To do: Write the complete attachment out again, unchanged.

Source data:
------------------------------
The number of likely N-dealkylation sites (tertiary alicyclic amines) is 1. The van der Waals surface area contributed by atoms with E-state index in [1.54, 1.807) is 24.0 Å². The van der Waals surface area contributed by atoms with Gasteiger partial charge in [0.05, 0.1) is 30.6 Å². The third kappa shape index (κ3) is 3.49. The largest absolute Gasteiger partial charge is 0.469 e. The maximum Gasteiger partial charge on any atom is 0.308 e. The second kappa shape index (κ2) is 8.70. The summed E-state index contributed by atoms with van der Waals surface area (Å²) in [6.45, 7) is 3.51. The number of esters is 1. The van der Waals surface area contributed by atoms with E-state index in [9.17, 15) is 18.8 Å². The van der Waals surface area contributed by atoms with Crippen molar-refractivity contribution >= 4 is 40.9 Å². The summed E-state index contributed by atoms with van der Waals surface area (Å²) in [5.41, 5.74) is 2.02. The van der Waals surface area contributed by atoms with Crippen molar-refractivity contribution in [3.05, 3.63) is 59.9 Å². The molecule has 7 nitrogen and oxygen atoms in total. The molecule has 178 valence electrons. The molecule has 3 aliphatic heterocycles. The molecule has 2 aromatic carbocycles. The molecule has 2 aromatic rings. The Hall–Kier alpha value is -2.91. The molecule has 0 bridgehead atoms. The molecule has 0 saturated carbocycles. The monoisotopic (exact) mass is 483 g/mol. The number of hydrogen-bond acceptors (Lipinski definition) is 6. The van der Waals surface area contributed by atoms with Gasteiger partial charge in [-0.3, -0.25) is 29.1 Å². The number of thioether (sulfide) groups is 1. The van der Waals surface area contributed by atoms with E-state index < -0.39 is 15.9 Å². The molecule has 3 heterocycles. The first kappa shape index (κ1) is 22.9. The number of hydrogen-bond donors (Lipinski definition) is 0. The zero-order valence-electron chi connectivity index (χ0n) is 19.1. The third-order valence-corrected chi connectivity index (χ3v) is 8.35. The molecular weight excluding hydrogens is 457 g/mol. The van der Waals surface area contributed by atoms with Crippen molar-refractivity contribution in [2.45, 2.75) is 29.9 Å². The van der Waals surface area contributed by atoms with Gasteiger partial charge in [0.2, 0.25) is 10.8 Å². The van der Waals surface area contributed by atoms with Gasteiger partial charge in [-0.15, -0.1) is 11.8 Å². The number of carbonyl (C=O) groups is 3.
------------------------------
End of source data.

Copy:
The number of likely N-dealkylation sites (tertiary alicyclic amines) is 1. The van der Waals surface area contributed by atoms with E-state index in [1.54, 1.807) is 24.0 Å². The van der Waals surface area contributed by atoms with Gasteiger partial charge in [0.05, 0.1) is 30.6 Å². The third kappa shape index (κ3) is 3.49. The largest absolute Gasteiger partial charge is 0.469 e. The maximum Gasteiger partial charge on any atom is 0.308 e. The second kappa shape index (κ2) is 8.70. The summed E-state index contributed by atoms with van der Waals surface area (Å²) in [6.45, 7) is 3.51. The number of esters is 1. The van der Waals surface area contributed by atoms with E-state index in [9.17, 15) is 18.8 Å². The van der Waals surface area contributed by atoms with Crippen molar-refractivity contribution >= 4 is 40.9 Å². The summed E-state index contributed by atoms with van der Waals surface area (Å²) in [5.41, 5.74) is 2.02. The van der Waals surface area contributed by atoms with Crippen molar-refractivity contribution in [3.05, 3.63) is 59.9 Å². The molecule has 7 nitrogen and oxygen atoms in total. The molecule has 178 valence electrons. The molecule has 3 aliphatic heterocycles. The molecule has 2 aromatic carbocycles. The molecule has 2 aromatic rings. The Hall–Kier alpha value is -2.91. The molecule has 0 bridgehead atoms. The molecule has 0 saturated carbocycles. The monoisotopic (exact) mass is 483 g/mol. The number of hydrogen-bond acceptors (Lipinski definition) is 6. The van der Waals surface area contributed by atoms with Gasteiger partial charge in [-0.3, -0.25) is 29.1 Å². The number of thioether (sulfide) groups is 1. The van der Waals surface area contributed by atoms with E-state index < -0.39 is 15.9 Å². The molecule has 3 heterocycles. The first kappa shape index (κ1) is 22.9. The number of hydrogen-bond donors (Lipinski definition) is 0. The zero-order valence-electron chi connectivity index (χ0n) is 19.1. The third-order valence-corrected chi connectivity index (χ3v) is 8.35. The molecular weight excluding hydrogens is 457 g/mol. The van der Waals surface area contributed by atoms with Crippen molar-refractivity contribution in [2.45, 2.75) is 29.9 Å². The van der Waals surface area contributed by atoms with Gasteiger partial charge in [0.2, 0.25) is 10.8 Å². The van der Waals surface area contributed by atoms with Gasteiger partial charge in [-0.15, -0.1) is 11.8 Å². The number of carbonyl (C=O) groups is 3.